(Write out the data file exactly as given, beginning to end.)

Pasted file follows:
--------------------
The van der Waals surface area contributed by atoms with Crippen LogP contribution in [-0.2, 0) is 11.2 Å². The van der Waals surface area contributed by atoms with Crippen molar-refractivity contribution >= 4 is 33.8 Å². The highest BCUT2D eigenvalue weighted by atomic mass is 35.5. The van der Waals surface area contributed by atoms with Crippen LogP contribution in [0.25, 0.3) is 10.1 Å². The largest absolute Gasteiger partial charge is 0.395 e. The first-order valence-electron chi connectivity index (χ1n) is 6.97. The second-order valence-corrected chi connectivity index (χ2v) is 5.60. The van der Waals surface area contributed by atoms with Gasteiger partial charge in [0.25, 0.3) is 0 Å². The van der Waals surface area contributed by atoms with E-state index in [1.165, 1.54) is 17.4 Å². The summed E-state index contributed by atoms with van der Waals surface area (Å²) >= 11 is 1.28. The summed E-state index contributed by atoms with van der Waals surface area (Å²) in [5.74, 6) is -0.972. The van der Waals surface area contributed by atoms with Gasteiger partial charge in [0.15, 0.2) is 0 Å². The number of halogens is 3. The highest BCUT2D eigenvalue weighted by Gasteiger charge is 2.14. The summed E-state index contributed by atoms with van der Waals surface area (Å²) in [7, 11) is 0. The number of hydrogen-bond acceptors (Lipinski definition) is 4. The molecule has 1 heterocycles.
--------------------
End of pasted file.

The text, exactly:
The van der Waals surface area contributed by atoms with Crippen LogP contribution in [-0.2, 0) is 11.2 Å². The van der Waals surface area contributed by atoms with Crippen molar-refractivity contribution >= 4 is 33.8 Å². The highest BCUT2D eigenvalue weighted by atomic mass is 35.5. The van der Waals surface area contributed by atoms with Crippen LogP contribution in [0.25, 0.3) is 10.1 Å². The largest absolute Gasteiger partial charge is 0.395 e. The first-order valence-electron chi connectivity index (χ1n) is 6.97. The second-order valence-corrected chi connectivity index (χ2v) is 5.60. The van der Waals surface area contributed by atoms with Gasteiger partial charge in [0.25, 0.3) is 0 Å². The van der Waals surface area contributed by atoms with E-state index in [1.165, 1.54) is 17.4 Å². The summed E-state index contributed by atoms with van der Waals surface area (Å²) >= 11 is 1.28. The summed E-state index contributed by atoms with van der Waals surface area (Å²) in [5.74, 6) is -0.972. The van der Waals surface area contributed by atoms with Gasteiger partial charge in [0.15, 0.2) is 0 Å². The number of halogens is 3. The highest BCUT2D eigenvalue weighted by Gasteiger charge is 2.14. The summed E-state index contributed by atoms with van der Waals surface area (Å²) in [7, 11) is 0. The number of hydrogen-bond acceptors (Lipinski definition) is 4. The molecule has 1 heterocycles.